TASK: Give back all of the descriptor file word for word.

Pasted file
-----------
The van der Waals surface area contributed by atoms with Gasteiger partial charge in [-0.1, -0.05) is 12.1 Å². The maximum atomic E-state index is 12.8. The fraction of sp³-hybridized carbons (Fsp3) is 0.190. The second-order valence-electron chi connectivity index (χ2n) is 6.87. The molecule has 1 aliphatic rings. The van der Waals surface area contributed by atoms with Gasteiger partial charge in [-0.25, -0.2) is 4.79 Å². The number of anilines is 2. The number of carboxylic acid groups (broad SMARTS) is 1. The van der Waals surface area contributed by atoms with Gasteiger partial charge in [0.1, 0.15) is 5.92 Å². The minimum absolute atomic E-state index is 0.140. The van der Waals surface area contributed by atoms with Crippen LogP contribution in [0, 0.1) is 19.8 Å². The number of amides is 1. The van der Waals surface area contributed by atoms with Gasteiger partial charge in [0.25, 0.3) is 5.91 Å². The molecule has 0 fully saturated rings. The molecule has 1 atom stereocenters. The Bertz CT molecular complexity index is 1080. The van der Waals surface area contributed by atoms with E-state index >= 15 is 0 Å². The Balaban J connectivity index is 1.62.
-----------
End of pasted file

The van der Waals surface area contributed by atoms with Gasteiger partial charge in [-0.1, -0.05) is 12.1 Å². The maximum atomic E-state index is 12.8. The fraction of sp³-hybridized carbons (Fsp3) is 0.190. The second-order valence-electron chi connectivity index (χ2n) is 6.87. The molecule has 1 aliphatic rings. The van der Waals surface area contributed by atoms with Gasteiger partial charge in [-0.25, -0.2) is 4.79 Å². The number of anilines is 2. The number of carboxylic acid groups (broad SMARTS) is 1. The van der Waals surface area contributed by atoms with Gasteiger partial charge in [0.1, 0.15) is 5.92 Å². The minimum absolute atomic E-state index is 0.140. The van der Waals surface area contributed by atoms with Crippen LogP contribution in [0, 0.1) is 19.8 Å². The number of amides is 1. The van der Waals surface area contributed by atoms with Gasteiger partial charge in [0.25, 0.3) is 5.91 Å². The molecule has 0 fully saturated rings. The molecule has 1 atom stereocenters. The Bertz CT molecular complexity index is 1080. The van der Waals surface area contributed by atoms with E-state index >= 15 is 0 Å². The Balaban J connectivity index is 1.62.